Today's News

  • AG Balderas won't be entering race for New Mexico governor

    ALBUQUERQUE (AP) — New Mexico Attorney General Hector Balderas will not be entering the race for governor and instead will focus on his re-election as the state's top prosecutor.
    The Democrat ended the speculation Tuesday with a statement that detailed the work his office has done — from pursuing internet criminals who target children to recovering Medicaid fraud dollars.
    Balderas also said his office has a responsibility to hold the federal government accountable. He pointed to recent filings against President Donald Trump's travel ban and the sale of federal coal leases.
    Republican Gov. Susana Martinez is limited to two terms. No Republican has entered the race, though U.S. Congressman Steve Pearce says he may pursue the GOP nomination.
    The Democratic nomination is being sought by Congresswoman Michelle Lujan Grisham, former media executive Jeff Apodaca and Peter DeBenedittis of Santa Fe.

  • Republicans propose fix for New Mexico state budget

    SANTA FE (AP) — Leading Republicans in the New Mexico House of Representatives on Tuesday outlined a proposal to resolve the state's budget crisis by suspending construction projects and withdrawing money from a state pension fund.
    Democrats who hold the majority of seats in both chambers have yet to come forward with a budget plan for a special legislative session that begins May 24. Republican Gov. Susana Martinez has called lawmakers back to the capital to resolve a feud over how to solve the state's budget crisis, and signaled her support Tuesday for the House Republican plan.
    The governor last month vetoed all spending for the legislative branch and institutions of higher education for the fiscal year starting July 1, emphasizing her opposition to companion tax increases. Martinez has since indicated she would consider select tax revenue increases if they lower overall rates.
    The House Republican budget plan would shift $63 million in capital outlay money to bolster the state general fund, said GOP House minority leader Nate Gentry of Albuquerque. It would also claw back $12.5 million in pension money set aside for the state's unsalaried legislators.

  • Forecasters warn of dry, windy weather in New Mexico

    Forecasters warn of dry, windy weather in New Mexico
    ALBUQUERQUE, N.M. (AP) — Forecasters with the National Weather Service are warning about increased fire danger in New Mexico thanks to more dry and windy conditions.
    A red-flag warning will be in effect Tuesday from noon until the evening hours for the northeast and east-central plains.
    Forecasters say a low-pressure system racing from Southern California toward New Mexico is expected to reach the state late Tuesday.
    Ahead of the system will be strong winds and very dry air that will combine for critical fire weather across much of the central and southern parts of New Mexico. The winds are expected to shift further to the east later Tuesday.
    Officials say any fires that develop will likely spread rapidly, and outdoor burning is being discouraged.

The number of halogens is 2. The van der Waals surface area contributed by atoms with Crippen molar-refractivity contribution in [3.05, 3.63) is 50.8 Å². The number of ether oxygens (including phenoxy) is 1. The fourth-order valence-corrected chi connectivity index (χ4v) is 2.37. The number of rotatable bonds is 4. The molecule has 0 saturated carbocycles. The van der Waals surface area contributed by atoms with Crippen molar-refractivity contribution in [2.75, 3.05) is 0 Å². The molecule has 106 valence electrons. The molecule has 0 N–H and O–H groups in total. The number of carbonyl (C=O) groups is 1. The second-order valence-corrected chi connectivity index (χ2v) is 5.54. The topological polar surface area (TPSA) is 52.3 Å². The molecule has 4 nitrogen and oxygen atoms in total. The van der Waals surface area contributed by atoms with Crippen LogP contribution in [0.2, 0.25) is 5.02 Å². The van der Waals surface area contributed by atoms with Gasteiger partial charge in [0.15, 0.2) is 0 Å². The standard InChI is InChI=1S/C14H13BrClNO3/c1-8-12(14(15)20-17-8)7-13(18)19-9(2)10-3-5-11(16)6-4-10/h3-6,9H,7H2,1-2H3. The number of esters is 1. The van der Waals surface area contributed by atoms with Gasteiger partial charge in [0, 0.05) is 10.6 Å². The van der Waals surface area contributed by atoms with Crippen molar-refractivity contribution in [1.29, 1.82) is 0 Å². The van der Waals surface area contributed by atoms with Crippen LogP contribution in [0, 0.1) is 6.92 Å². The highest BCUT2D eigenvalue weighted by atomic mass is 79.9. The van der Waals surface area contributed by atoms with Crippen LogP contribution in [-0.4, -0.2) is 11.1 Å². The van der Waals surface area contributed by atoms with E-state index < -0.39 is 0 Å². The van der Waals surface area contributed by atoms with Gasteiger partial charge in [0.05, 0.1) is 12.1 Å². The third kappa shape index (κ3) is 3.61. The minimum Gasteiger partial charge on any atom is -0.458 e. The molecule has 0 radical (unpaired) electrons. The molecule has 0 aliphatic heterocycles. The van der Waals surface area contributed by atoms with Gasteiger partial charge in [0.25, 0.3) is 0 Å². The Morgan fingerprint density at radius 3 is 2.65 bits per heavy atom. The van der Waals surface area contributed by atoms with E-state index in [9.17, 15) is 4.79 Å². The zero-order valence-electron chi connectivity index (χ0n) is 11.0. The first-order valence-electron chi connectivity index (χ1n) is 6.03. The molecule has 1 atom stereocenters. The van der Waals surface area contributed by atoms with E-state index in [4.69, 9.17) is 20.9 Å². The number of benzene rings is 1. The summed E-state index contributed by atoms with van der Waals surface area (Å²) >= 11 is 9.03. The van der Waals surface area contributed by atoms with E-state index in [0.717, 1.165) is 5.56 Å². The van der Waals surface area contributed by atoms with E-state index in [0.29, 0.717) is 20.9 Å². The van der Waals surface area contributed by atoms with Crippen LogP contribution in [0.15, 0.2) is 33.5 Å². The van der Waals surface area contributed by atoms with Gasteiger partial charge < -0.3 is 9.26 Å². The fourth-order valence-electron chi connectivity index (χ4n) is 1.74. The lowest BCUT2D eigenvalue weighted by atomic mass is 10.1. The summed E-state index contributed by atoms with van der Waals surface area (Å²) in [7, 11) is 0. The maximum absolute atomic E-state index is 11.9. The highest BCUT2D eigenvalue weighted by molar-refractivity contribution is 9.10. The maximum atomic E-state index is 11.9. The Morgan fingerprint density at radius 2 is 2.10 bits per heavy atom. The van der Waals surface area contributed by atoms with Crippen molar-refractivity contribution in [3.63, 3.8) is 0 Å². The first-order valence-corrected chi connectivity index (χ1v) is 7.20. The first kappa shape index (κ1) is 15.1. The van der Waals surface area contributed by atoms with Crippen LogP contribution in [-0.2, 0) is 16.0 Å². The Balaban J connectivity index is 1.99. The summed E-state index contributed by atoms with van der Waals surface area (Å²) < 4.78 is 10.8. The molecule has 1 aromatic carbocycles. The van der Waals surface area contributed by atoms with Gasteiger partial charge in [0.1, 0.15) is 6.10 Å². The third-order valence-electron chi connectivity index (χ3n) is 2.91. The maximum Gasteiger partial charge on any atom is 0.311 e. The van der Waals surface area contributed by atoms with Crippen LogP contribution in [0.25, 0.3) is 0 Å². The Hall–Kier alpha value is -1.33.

• Kerr to host meeting Thursday on new LA Ambassador program

    Longtime Los Alamos County resident Vernon Kerr is hosting a special meeting at the Mesa Public Library Thursday and residents are invited.
    A free hat is involved, but there’s one catch – he would like those interested to know a little something about Los Alamos and be willing to share it. Experts on the Manhattan Project can apply, as well as those who know what the best time to visit the dog park in Overlook Park, or what flavor of bagel to wrap a Ruby K’s sandwich in.
    “One of the things I’ve noticed, sitting waiting for the bus, watching people go by… there are tourists in this town,” Kerr said. “I figured we’ve got enough retired people around here that if they have the kind of time where they could talk to people, I’m offering them, and others in similar circumstances, to come downtown and talk to the tourists.”
    While Kerr is mostly looking for retirees with a lot of free time during the day, anyone can apply.
    “Whoever shows up I’m going to enlist, and I’m going to give them a red cap,” Kerr said. Each person that shows up will get a red baseball cap with gold lettering on it that says “Los Alamos AMBASSADOR.”
    Kerr hopes all 46 or 50 of the hats go swiftly. There is a lot at stake.

  • Nerses ‘Krik’ Krikorian reflects on his career as a scientist and intelligence analyst

    LANL Communications Staff

    When Nerses “Krik” Krik Krikorian was born on a Turkish roadside in 1921, the future looked bleak. His parents were fleeing the Armenian genocide that would ultimately claim 1.5 million lives. They spent the next four years moving from country to country with nothing but the clothes on their backs, trying to find a permanent home.

    Along the way, in Aleppo, Syria, his mom gave birth to his brother. “It’s a tortured way of living because you don’t belong anywhere,” recalled Krikorian. They finally found refuge in Canada. When Krikorian was 4 years old, they moved to the United States, settling in Niagara Falls, where his father became a factory worker and his mom a homemaker, and where his youngest brother was born. 

    Today, at age 96, Krikorian lives in a brightly lit condominium in Los Alamos, surrounded by his vast art collection and family photos, marveling at his good fortune. When he started kindergarten in Niagara Falls, he barely spoke English. Sixteen years later, he graduated from college with a bachelor’s degree in chemistry and began a job at Union Carbide, working in a lab that made highly enriched uranium. For what purpose, Krikorian wasn’t sure.